In this post I explore the vital differences between pleasure and happiness. And why chasing the former restricts our ability to enjoy the latter.
These are unhappy times if you live in a rich country. We are suffering an alarming growth in addiction, anxiety and depression. This is especially true if you live in the UK, where antidepressant prescriptions have more than doubled in the past decade:
According to the Health and Social Care Information Centre, which published the data, it is the “greatest numeric rise” of any drug class in the last year.
Britain has Europe’s highest proportion of heroin addicts and problematic use of novel psychoactive substances
… leading to almost a third of Europe’s drug overdoses.
While the reasons and factors behind this trend are complex, I have a theory. And this is that our sense of well-being is being undermined by the never ending quest for pleasure. Every day we have have endless opportunities to get our little fixes of dopamine:
Dopamine is a neurotransmitter that helps control the brain’s reward and pleasure centers. Dopamine also helps regulate movement and emotional responses, and it enables us not only to see rewards, but to take action to move toward them …. people with low dopamine activity may be more prone to addiction.
So, this neurotransmitter that tells the brain: I’m enjoying this, and I want more. And dopamine triggers are everywhere: drugs, social media, porn, sugar, alcohol and tobacco are just some of them. Yet the evidence suggests that all this dopamine, particularly when combined with stress, pushes down levels of serotonin.
Serotonin is thought to be especially active in constricting smooth muscles, transmitting impulses between nerve cells, regulating cyclic body processes and contributing to wellbeing and happiness.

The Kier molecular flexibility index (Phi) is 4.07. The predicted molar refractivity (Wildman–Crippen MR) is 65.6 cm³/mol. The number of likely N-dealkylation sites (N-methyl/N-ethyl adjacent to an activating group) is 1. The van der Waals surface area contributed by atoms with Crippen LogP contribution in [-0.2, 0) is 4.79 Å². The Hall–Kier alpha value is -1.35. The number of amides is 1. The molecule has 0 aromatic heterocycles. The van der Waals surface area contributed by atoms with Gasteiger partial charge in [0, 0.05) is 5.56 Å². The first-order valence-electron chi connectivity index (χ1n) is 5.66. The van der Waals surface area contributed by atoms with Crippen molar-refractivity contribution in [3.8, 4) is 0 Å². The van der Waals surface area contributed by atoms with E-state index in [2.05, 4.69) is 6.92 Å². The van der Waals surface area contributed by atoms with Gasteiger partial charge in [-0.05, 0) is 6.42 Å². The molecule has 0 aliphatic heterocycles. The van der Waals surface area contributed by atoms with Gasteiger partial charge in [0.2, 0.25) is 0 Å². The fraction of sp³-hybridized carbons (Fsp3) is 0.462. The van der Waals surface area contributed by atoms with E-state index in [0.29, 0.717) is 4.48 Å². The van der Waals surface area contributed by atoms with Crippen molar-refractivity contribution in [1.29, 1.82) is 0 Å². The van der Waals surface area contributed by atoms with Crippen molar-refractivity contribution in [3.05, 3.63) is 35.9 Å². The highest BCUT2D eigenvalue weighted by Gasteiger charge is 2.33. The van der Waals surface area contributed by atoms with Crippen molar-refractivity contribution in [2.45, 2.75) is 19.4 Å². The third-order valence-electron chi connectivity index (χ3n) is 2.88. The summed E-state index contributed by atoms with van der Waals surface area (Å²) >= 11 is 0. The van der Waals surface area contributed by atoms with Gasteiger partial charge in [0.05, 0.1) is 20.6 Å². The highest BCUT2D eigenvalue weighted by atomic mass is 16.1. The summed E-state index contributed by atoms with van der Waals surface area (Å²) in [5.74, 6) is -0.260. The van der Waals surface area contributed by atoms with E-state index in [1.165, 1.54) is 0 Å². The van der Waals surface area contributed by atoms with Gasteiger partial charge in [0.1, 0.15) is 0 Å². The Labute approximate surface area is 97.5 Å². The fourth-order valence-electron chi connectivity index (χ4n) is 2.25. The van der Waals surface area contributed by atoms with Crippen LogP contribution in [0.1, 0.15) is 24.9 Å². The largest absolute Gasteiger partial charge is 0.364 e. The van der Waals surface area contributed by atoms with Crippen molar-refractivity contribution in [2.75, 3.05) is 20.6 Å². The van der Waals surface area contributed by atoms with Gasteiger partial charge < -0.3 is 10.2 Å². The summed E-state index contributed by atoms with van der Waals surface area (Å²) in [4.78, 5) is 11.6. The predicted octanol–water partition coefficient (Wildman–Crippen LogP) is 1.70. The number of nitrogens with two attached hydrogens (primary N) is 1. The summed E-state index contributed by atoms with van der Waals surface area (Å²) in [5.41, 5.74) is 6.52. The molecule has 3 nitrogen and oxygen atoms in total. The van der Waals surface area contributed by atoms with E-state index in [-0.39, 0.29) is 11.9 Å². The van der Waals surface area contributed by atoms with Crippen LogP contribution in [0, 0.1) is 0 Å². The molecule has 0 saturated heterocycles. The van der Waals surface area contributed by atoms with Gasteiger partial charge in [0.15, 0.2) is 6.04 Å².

It is a contentment or happiness neurotransmitter that tells our brain: this feels good but I have enough and I don’t need any more. Unfortunately, popular culture tells us that pleasure and happiness are the same things. It’s not true: chasing the former restricts our ability to enjoy the latter. Indeed:
Happiness is often equated with a maximization of pleasure, and some imagine that true happiness would consist of an interrupted succession of pleasurable experiences….There is no reason to deprive ourselves of the enjoyment of a magnificent landscape, of swimming in the sea or of the scent of a rose, but we must understand that the experience of pleasure is dependent upon circumstance, on a specific location or moment in time. It is unstable by nature, and the sensation it evokes can soon become neutral or even unpleasant.
In other words, pleasure is externally motivated and fleeting, while happiness is internally generated and constant.
Do you agree? Why not leave a comment below?